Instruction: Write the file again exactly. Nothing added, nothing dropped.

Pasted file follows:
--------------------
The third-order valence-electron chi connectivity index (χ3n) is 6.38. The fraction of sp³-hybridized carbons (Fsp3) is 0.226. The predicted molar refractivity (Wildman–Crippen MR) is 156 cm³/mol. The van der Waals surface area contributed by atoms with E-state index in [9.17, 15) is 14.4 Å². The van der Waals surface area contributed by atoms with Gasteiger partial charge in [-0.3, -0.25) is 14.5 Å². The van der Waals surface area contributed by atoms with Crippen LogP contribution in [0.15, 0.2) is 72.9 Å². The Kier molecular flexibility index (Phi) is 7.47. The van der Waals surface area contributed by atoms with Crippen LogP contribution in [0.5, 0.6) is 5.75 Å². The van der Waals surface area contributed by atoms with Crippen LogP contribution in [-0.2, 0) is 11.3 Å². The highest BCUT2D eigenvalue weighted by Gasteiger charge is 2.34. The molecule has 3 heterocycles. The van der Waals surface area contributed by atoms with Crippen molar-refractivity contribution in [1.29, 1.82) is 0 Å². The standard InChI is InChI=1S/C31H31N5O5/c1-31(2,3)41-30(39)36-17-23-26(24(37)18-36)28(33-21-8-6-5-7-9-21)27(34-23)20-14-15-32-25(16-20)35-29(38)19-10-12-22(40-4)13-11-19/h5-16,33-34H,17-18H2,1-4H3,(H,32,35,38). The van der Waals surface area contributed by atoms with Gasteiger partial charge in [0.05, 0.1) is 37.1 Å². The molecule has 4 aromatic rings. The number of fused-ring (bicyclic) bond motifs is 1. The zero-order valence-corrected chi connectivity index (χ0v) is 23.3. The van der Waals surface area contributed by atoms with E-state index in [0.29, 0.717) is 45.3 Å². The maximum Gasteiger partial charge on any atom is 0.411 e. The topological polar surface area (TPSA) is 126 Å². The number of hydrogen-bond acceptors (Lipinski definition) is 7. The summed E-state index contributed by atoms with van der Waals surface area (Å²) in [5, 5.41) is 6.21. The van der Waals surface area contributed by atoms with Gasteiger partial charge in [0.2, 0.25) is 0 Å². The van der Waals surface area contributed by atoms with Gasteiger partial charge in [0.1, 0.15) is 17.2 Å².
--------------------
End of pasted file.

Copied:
The third-order valence-electron chi connectivity index (χ3n) is 6.38. The fraction of sp³-hybridized carbons (Fsp3) is 0.226. The predicted molar refractivity (Wildman–Crippen MR) is 156 cm³/mol. The van der Waals surface area contributed by atoms with E-state index in [9.17, 15) is 14.4 Å². The van der Waals surface area contributed by atoms with Gasteiger partial charge in [-0.3, -0.25) is 14.5 Å². The van der Waals surface area contributed by atoms with Crippen LogP contribution in [0.15, 0.2) is 72.9 Å². The Kier molecular flexibility index (Phi) is 7.47. The van der Waals surface area contributed by atoms with Crippen LogP contribution in [0.5, 0.6) is 5.75 Å². The van der Waals surface area contributed by atoms with Crippen LogP contribution in [-0.2, 0) is 11.3 Å². The highest BCUT2D eigenvalue weighted by Gasteiger charge is 2.34. The molecule has 3 heterocycles. The van der Waals surface area contributed by atoms with Crippen molar-refractivity contribution in [1.29, 1.82) is 0 Å². The standard InChI is InChI=1S/C31H31N5O5/c1-31(2,3)41-30(39)36-17-23-26(24(37)18-36)28(33-21-8-6-5-7-9-21)27(34-23)20-14-15-32-25(16-20)35-29(38)19-10-12-22(40-4)13-11-19/h5-16,33-34H,17-18H2,1-4H3,(H,32,35,38). The van der Waals surface area contributed by atoms with Gasteiger partial charge in [0.05, 0.1) is 37.1 Å². The molecule has 4 aromatic rings. The number of fused-ring (bicyclic) bond motifs is 1. The zero-order valence-corrected chi connectivity index (χ0v) is 23.3. The van der Waals surface area contributed by atoms with E-state index in [0.29, 0.717) is 45.3 Å². The maximum Gasteiger partial charge on any atom is 0.411 e. The topological polar surface area (TPSA) is 126 Å². The number of hydrogen-bond acceptors (Lipinski definition) is 7. The summed E-state index contributed by atoms with van der Waals surface area (Å²) in [5, 5.41) is 6.21. The van der Waals surface area contributed by atoms with Gasteiger partial charge in [0.2, 0.25) is 0 Å². The van der Waals surface area contributed by atoms with Gasteiger partial charge in [0.1, 0.15) is 17.2 Å².